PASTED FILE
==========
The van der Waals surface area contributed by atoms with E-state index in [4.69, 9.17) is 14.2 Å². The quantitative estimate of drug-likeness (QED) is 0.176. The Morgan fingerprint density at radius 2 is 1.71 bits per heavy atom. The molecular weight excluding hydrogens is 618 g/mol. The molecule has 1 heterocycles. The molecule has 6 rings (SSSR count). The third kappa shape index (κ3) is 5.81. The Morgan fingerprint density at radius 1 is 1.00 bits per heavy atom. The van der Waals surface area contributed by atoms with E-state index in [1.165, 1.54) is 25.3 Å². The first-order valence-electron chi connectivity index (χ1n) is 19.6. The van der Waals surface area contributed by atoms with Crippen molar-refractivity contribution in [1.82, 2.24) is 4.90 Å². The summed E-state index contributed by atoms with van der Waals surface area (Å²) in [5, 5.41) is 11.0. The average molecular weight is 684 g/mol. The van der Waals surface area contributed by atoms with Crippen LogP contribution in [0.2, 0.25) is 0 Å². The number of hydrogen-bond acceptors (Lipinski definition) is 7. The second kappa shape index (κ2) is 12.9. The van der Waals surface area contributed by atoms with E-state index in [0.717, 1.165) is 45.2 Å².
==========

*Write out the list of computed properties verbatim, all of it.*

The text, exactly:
The van der Waals surface area contributed by atoms with E-state index in [4.69, 9.17) is 14.2 Å². The quantitative estimate of drug-likeness (QED) is 0.176. The Morgan fingerprint density at radius 2 is 1.71 bits per heavy atom. The molecular weight excluding hydrogens is 618 g/mol. The molecule has 1 heterocycles. The molecule has 6 rings (SSSR count). The third kappa shape index (κ3) is 5.81. The Morgan fingerprint density at radius 1 is 1.00 bits per heavy atom. The van der Waals surface area contributed by atoms with E-state index in [1.165, 1.54) is 25.3 Å². The first-order valence-electron chi connectivity index (χ1n) is 19.6. The van der Waals surface area contributed by atoms with Crippen molar-refractivity contribution in [1.82, 2.24) is 4.90 Å². The summed E-state index contributed by atoms with van der Waals surface area (Å²) in [5, 5.41) is 11.0. The average molecular weight is 684 g/mol. The van der Waals surface area contributed by atoms with Crippen LogP contribution in [0.2, 0.25) is 0 Å². The number of hydrogen-bond acceptors (Lipinski definition) is 7. The second kappa shape index (κ2) is 12.9. The van der Waals surface area contributed by atoms with E-state index in [0.717, 1.165) is 45.2 Å².